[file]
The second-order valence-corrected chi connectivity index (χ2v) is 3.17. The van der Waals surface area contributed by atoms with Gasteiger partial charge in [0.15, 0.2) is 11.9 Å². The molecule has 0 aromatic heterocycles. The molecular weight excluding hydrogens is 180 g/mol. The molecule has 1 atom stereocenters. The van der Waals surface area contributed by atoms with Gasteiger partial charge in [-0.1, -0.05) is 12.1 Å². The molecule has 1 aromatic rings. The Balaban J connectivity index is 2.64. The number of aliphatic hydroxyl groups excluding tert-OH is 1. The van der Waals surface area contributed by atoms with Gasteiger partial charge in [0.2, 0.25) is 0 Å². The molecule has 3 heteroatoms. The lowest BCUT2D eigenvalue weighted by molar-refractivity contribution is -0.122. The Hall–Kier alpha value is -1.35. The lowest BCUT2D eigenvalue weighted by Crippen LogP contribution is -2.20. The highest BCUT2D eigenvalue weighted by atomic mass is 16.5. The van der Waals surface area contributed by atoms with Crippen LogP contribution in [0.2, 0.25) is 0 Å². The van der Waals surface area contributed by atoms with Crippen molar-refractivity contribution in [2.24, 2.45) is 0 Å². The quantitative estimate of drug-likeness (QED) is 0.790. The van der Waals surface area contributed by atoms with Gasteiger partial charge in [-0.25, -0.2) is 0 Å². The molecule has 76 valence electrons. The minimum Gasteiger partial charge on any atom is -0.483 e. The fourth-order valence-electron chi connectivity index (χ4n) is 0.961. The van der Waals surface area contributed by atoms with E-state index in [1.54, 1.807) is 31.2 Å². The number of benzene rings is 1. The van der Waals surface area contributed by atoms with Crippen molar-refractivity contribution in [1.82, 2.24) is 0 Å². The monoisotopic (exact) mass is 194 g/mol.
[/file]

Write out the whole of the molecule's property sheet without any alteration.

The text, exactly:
The second-order valence-corrected chi connectivity index (χ2v) is 3.17. The van der Waals surface area contributed by atoms with Gasteiger partial charge in [0.15, 0.2) is 11.9 Å². The molecule has 0 aromatic heterocycles. The molecular weight excluding hydrogens is 180 g/mol. The molecule has 1 atom stereocenters. The van der Waals surface area contributed by atoms with Gasteiger partial charge in [-0.1, -0.05) is 12.1 Å². The molecule has 1 aromatic rings. The Balaban J connectivity index is 2.64. The number of aliphatic hydroxyl groups excluding tert-OH is 1. The van der Waals surface area contributed by atoms with Gasteiger partial charge in [0.2, 0.25) is 0 Å². The molecule has 3 heteroatoms. The lowest BCUT2D eigenvalue weighted by molar-refractivity contribution is -0.122. The Hall–Kier alpha value is -1.35. The lowest BCUT2D eigenvalue weighted by Crippen LogP contribution is -2.20. The highest BCUT2D eigenvalue weighted by atomic mass is 16.5. The van der Waals surface area contributed by atoms with Crippen LogP contribution in [0.2, 0.25) is 0 Å². The van der Waals surface area contributed by atoms with Crippen molar-refractivity contribution in [2.24, 2.45) is 0 Å². The quantitative estimate of drug-likeness (QED) is 0.790. The van der Waals surface area contributed by atoms with Gasteiger partial charge in [-0.25, -0.2) is 0 Å². The molecule has 76 valence electrons. The minimum Gasteiger partial charge on any atom is -0.483 e. The fourth-order valence-electron chi connectivity index (χ4n) is 0.961. The van der Waals surface area contributed by atoms with E-state index in [1.54, 1.807) is 31.2 Å². The number of benzene rings is 1. The van der Waals surface area contributed by atoms with Crippen molar-refractivity contribution in [1.82, 2.24) is 0 Å². The monoisotopic (exact) mass is 194 g/mol.